At a recent Barone Ricasoli winemaker’s dinner, Baron Fransesco Ricasoli talked about the fruit fly Drosophila suzukii had turned up in his vineyards this year, and made themselves noticed. This insect was discovered in Japan in the early parts of the twentieth century but have travelled the world fairly recently. The fly was discovered in the USA in 2008 and have also been found in Italy, France, Belgium and Spain. Fruit flies are not uncommon, but this one attacks healthy and ripe fruit.
In the vineyards of Ricasoli it attacked Sangiovese as the grapes were almost bursting with water after a wet season, an unusually wet season that is. Cabernet Sauvignon with its thicker skin was not affected. The female has a prominent ovipositor so it can cut into healthy fruit skins seemingly with more ease than other species, so they don’t need to wait for the berries to start rotting. This makes this fly a pest and they can spread very quickly. Each female can lay 300 eggs and there can be as much as 13 generations in one year. One upside is that the males seem to become sterile in excess temperatures of 30 degrees C, but the down side is that the insects can live for 300 days without fruit to feed on. The baron said the fruits got a stinky smell like vinegar once affected and that they got a strange look.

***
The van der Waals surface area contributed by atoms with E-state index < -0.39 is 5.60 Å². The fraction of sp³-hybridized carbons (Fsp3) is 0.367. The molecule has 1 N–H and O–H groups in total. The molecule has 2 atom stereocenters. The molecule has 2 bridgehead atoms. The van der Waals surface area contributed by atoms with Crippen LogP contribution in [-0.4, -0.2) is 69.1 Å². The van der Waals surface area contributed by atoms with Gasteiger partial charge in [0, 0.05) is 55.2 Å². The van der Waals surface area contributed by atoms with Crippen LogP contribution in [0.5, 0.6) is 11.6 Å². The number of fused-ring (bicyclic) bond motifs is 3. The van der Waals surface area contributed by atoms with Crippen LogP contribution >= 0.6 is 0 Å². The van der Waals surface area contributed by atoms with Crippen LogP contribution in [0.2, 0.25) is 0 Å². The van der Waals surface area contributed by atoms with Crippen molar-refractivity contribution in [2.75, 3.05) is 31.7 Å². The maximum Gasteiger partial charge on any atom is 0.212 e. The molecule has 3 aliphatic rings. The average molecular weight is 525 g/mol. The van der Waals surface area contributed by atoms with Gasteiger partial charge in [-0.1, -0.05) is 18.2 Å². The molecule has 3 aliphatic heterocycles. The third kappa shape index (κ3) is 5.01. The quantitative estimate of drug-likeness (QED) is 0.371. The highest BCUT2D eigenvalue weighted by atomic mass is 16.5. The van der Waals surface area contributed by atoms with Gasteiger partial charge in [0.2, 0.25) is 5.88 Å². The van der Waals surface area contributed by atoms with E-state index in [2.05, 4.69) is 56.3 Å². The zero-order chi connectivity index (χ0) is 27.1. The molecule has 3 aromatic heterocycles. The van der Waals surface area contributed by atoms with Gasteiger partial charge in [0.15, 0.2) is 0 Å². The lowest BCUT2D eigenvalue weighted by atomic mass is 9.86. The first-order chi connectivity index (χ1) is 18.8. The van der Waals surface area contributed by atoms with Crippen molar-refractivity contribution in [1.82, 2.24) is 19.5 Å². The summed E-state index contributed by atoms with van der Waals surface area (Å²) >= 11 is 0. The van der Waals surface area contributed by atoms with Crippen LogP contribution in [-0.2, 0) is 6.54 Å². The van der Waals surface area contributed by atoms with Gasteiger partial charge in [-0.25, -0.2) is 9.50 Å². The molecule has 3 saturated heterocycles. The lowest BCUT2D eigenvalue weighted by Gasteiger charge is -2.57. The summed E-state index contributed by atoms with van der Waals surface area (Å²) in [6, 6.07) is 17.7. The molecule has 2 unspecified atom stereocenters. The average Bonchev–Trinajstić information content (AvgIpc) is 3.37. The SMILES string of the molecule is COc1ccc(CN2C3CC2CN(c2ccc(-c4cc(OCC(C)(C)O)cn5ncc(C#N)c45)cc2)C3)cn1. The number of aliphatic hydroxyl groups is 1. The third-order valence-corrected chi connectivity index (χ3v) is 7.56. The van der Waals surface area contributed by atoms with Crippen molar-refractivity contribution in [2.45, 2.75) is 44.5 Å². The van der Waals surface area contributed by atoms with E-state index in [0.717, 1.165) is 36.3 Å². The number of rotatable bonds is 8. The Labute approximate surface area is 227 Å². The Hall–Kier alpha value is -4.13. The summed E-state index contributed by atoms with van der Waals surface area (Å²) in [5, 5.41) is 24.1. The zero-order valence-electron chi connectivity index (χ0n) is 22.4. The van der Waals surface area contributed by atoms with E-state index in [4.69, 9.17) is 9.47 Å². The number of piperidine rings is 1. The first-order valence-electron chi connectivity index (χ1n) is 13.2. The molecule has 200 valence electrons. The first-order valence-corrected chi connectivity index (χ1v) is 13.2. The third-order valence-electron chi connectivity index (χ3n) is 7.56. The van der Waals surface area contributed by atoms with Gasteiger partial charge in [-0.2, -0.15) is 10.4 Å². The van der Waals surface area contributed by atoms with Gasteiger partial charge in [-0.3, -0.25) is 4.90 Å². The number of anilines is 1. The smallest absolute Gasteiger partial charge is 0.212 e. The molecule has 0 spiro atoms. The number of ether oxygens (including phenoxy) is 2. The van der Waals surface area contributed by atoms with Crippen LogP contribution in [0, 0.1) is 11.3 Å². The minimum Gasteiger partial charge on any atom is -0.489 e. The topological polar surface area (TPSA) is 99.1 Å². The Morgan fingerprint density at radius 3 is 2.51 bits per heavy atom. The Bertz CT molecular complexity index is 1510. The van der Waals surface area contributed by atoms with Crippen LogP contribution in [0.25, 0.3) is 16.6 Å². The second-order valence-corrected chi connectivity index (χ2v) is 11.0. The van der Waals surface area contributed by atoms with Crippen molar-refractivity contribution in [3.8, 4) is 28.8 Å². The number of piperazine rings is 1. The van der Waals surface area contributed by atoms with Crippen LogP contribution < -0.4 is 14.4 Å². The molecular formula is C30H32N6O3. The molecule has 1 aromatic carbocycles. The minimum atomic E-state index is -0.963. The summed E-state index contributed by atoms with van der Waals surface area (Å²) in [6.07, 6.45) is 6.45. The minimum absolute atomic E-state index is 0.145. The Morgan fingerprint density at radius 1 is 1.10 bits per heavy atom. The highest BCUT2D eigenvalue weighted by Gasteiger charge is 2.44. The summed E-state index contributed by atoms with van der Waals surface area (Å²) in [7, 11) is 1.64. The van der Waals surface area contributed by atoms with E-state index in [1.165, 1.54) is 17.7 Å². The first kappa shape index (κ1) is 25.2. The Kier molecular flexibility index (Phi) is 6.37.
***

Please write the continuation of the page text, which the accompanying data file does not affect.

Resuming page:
According to UCDavies, the fly is mostly attacking ripening raspberries, blackberries and strawberry crops, but has been observed occasionally attacking plums, apricots, plumcots, nectarines and figs. Now also grapes. There seems to be quite a few new insects to worry about for the wine lover these days, they are not new but they live places they haven't been before. Travelling wine killers.
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